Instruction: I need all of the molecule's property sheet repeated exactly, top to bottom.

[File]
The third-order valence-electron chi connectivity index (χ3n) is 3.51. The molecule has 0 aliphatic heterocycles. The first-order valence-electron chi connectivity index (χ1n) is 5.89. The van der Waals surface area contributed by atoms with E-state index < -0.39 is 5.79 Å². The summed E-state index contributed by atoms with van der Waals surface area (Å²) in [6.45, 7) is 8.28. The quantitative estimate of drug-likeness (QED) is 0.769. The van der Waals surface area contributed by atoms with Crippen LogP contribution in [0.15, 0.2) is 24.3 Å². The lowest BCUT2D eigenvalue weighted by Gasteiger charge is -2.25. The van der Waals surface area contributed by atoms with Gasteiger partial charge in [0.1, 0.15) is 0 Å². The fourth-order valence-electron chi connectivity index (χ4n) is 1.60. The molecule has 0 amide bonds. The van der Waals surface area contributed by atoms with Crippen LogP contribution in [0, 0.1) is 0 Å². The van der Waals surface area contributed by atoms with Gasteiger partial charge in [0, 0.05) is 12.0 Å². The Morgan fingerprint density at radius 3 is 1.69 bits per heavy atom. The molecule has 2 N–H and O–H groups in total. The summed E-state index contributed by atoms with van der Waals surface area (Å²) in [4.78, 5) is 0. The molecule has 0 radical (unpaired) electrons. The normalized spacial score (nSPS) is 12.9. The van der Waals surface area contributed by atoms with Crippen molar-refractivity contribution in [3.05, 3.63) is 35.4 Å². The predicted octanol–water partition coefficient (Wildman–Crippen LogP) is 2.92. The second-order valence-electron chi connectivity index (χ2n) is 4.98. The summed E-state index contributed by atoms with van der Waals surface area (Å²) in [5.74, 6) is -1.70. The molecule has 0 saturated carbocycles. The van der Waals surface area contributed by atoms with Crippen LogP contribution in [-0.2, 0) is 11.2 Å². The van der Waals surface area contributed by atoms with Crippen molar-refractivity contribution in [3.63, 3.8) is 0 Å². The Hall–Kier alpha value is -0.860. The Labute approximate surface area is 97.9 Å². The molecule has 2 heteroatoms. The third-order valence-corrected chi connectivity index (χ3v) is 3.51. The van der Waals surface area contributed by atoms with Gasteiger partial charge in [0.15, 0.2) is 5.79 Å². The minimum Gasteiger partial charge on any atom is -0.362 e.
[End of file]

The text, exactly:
The third-order valence-electron chi connectivity index (χ3n) is 3.51. The molecule has 0 aliphatic heterocycles. The first-order valence-electron chi connectivity index (χ1n) is 5.89. The van der Waals surface area contributed by atoms with E-state index < -0.39 is 5.79 Å². The summed E-state index contributed by atoms with van der Waals surface area (Å²) in [6.45, 7) is 8.28. The quantitative estimate of drug-likeness (QED) is 0.769. The van der Waals surface area contributed by atoms with Crippen LogP contribution in [0.15, 0.2) is 24.3 Å². The lowest BCUT2D eigenvalue weighted by Gasteiger charge is -2.25. The van der Waals surface area contributed by atoms with Gasteiger partial charge in [0.1, 0.15) is 0 Å². The fourth-order valence-electron chi connectivity index (χ4n) is 1.60. The molecule has 0 amide bonds. The van der Waals surface area contributed by atoms with Crippen LogP contribution in [0, 0.1) is 0 Å². The van der Waals surface area contributed by atoms with Gasteiger partial charge in [0, 0.05) is 12.0 Å². The Morgan fingerprint density at radius 3 is 1.69 bits per heavy atom. The molecule has 2 N–H and O–H groups in total. The summed E-state index contributed by atoms with van der Waals surface area (Å²) in [4.78, 5) is 0. The molecule has 0 radical (unpaired) electrons. The normalized spacial score (nSPS) is 12.9. The van der Waals surface area contributed by atoms with Crippen molar-refractivity contribution in [3.05, 3.63) is 35.4 Å². The predicted octanol–water partition coefficient (Wildman–Crippen LogP) is 2.92. The second-order valence-electron chi connectivity index (χ2n) is 4.98. The summed E-state index contributed by atoms with van der Waals surface area (Å²) in [5.74, 6) is -1.70. The molecule has 0 saturated carbocycles. The van der Waals surface area contributed by atoms with Crippen LogP contribution in [-0.2, 0) is 11.2 Å². The van der Waals surface area contributed by atoms with Crippen molar-refractivity contribution in [3.63, 3.8) is 0 Å². The Hall–Kier alpha value is -0.860. The Labute approximate surface area is 97.9 Å². The molecule has 2 heteroatoms. The third-order valence-corrected chi connectivity index (χ3v) is 3.51. The van der Waals surface area contributed by atoms with Gasteiger partial charge in [0.15, 0.2) is 5.79 Å². The minimum Gasteiger partial charge on any atom is -0.362 e.